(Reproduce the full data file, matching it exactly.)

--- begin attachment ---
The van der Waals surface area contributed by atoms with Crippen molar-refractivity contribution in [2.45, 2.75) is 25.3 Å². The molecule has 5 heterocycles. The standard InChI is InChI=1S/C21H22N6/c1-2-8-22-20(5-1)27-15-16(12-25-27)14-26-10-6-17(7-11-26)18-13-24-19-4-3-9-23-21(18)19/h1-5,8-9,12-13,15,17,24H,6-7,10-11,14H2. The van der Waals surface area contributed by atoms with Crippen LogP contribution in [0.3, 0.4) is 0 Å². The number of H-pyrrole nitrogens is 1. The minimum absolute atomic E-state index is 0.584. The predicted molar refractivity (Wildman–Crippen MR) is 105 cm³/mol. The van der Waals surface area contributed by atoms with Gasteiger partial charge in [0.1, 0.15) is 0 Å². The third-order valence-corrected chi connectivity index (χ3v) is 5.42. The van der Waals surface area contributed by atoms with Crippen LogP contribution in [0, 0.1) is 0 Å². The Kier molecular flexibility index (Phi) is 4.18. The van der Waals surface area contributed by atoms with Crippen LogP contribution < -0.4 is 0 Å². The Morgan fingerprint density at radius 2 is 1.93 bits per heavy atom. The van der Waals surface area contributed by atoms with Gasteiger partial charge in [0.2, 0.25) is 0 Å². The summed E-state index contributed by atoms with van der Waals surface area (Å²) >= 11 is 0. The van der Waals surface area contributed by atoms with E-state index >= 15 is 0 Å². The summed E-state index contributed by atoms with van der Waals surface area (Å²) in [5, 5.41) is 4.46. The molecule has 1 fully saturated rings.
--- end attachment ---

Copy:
The van der Waals surface area contributed by atoms with Crippen molar-refractivity contribution in [2.45, 2.75) is 25.3 Å². The molecule has 5 heterocycles. The standard InChI is InChI=1S/C21H22N6/c1-2-8-22-20(5-1)27-15-16(12-25-27)14-26-10-6-17(7-11-26)18-13-24-19-4-3-9-23-21(18)19/h1-5,8-9,12-13,15,17,24H,6-7,10-11,14H2. The van der Waals surface area contributed by atoms with Crippen LogP contribution in [0.3, 0.4) is 0 Å². The number of H-pyrrole nitrogens is 1. The minimum absolute atomic E-state index is 0.584. The predicted molar refractivity (Wildman–Crippen MR) is 105 cm³/mol. The van der Waals surface area contributed by atoms with Gasteiger partial charge in [0.1, 0.15) is 0 Å². The third-order valence-corrected chi connectivity index (χ3v) is 5.42. The van der Waals surface area contributed by atoms with Crippen LogP contribution in [0, 0.1) is 0 Å². The Kier molecular flexibility index (Phi) is 4.18. The van der Waals surface area contributed by atoms with Crippen LogP contribution < -0.4 is 0 Å². The Morgan fingerprint density at radius 2 is 1.93 bits per heavy atom. The van der Waals surface area contributed by atoms with Gasteiger partial charge in [0.2, 0.25) is 0 Å². The summed E-state index contributed by atoms with van der Waals surface area (Å²) >= 11 is 0. The van der Waals surface area contributed by atoms with E-state index >= 15 is 0 Å². The summed E-state index contributed by atoms with van der Waals surface area (Å²) in [5, 5.41) is 4.46. The molecule has 1 fully saturated rings.